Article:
Solar Cells, Array Films Constructed from Nanotubes
Michael A. Greenwood
Thin-film solar cells have been fabricated from double-walled carbon nanotubes, a material that is relatively untapped in photovoltaic designs but that offers high photoconductivity, mobility and stability.
Researchers from Tsinghua University in Beijing and from the University of Hawaii at Manoa in Honolulu recently demonstrated that macrosize bundles of the double-walled nanotubes generate a photocurrent, suggesting that the material is suitable for solar cells. Such nanotubes rarely have been used to fabricate organic solar cells.
Figure 1. A scanning electron microscope images the porous network structure of double-walled carbon nanotubes. The tubes formed numerous heterojunctions on the silicon substrate.
The investigators created the cells by chemical vapor deposition. As part of the technique, the nanotubes were suspended in distilled water, where they expanded into an ultrathin film on the surface. The researchers transferred the nanotube film to an n-type bulk crystalline silicon substrate and allowed it to dry and adhere to the surface. A layer of titanium, palladium and silver was sputtered onto the substrate’s other side for the bottom electrode.
Lead researchers Jinquan Wei and Dehai Wu of Tsinghua said that the nanotubes created a porous network structure (Figure 1) and that numerous heterojunctions with the substrate were formed. The nanotubes occupied about 25 percent of the film area and had outer diameters of between 2 and 2.5 nm. Individual nanotubes were usually arranged in bundles ranging in size from 20 to 50 nm. The thickness of the film was fairly uniform at ∼50 nm, but could be adjusted by adding multiple layers.
To test the capabilities of the cells, the team connected an array of six to a red LED. The solar cells had a total working area of 3 cm2 and were irradiated by room light. The solar array powered the LED for more than 100 h without any obvious degradation. The nanotube cells achieved a power conversion efficiency of only ∼1 percent, but the researchers said that this could be enhanced by modifying the density and thickness of the nanotubes on the substrate and by upgrading the quality of the nanotubes themselves. Efficiencies of 5 percent, and even approaching 10 percent, could be attainable within three years, they said.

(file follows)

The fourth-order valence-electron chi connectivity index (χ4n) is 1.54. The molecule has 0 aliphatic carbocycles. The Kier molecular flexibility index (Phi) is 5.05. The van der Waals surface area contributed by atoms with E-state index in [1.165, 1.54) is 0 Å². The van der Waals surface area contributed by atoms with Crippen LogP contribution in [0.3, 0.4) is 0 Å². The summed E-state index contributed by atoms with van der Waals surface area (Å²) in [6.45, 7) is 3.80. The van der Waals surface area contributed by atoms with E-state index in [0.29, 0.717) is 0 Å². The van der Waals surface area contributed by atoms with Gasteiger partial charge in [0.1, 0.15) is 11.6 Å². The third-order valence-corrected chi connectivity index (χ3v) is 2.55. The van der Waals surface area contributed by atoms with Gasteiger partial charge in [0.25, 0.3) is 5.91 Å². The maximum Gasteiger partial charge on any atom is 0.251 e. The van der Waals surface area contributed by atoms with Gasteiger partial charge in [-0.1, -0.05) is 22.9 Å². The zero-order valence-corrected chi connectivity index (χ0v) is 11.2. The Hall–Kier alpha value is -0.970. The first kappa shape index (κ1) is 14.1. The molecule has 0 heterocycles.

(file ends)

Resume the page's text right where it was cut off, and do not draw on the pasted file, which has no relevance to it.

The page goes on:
During experiments, cell thicknesses were adjusted from a low of 35 nm to a high of 250 nm by adding up to five layers of the nanotubes. The team found that, above four layers, at about 200 nm in thickness, the nanotubes became suspended and could not form junctions on the silicon. A thickness of 100 to 150 nm appears to be optimal, the researchers said.
In separate research with light-harvesting nanotubes, scientists at Pennsylvania State University in University Park have created vertically oriented nanotube array films fabricated from alloys of titanium and iron.
The films demonstrate properties useful for solar spectrum water photoelectrolysis, where water molecules are split to harvest the hydrogen for energy. Pure hydrogen is rare in nature.
The nanotube film was engineered to include the 2.2-eV bandgap of iron along with the exceptional charge-transfer properties and photochemical stability of titanium, said lead researcher Craig A. Grimes. The combined elements offer enhanced visible spectrum — from 380 to 650 nm — photoelectrochemical properties.
Researchers created the film by depositing titanium and iron metal films onto fluorine-doped tin-oxide-coated glass substrates by simultaneous co-sputtering. Films with varying iron content were fabricated.
The investigators found that films with higher iron levels — approaching 100 percent — had diminished photoelectrochemical properties, so they used films with iron content ranging from 3.5 to 69 percent. The films were anodized at a constant voltage of 30 V in a solvent composed of ethylene glycol and ammonium fluoride. The amorphous samples were annealed in oxygen at 500 °C, resulting in nanotubes composed of a mixed titanium-iron-oxygen oxide (Figure 2).
Figure 2. A field emission scanning electron microscope image shows titanium-iron-oxygen nanotube arrays used for visible light water photoelectrolysis.
During tests, the nanotube array films achieved a peak photocurrent of 2 mA/cm2. A sustained, time-energy normalized hydrogen evolution rate by water splitting of 7.1 ml/W•h also was achieved.
The researchers reported that the thickness of the nanotube walls remains a problem. If the size can be reduced, photocurrents as high as 20 mA/cm2 likely could be achieved. The nanotubes used in the experiments had a wall thickness of 22 nm. The thickness ideally must be 4 or 5 nm. They are looking at ways to reduce the wall size.
Nano Letters, August 2007, pp. 2317-2321, 2356-2364.
- The conductivity increase exhibited by some nonmetallic materials, resulting from the free carriers generated when photon energy is absorbed in electronic transitions. The rate at which free carriers are generated, the mobility of the carriers, and the length of time they persist in conducting states (their lifetime) are some of the factors that determine the amount of conductivity change.
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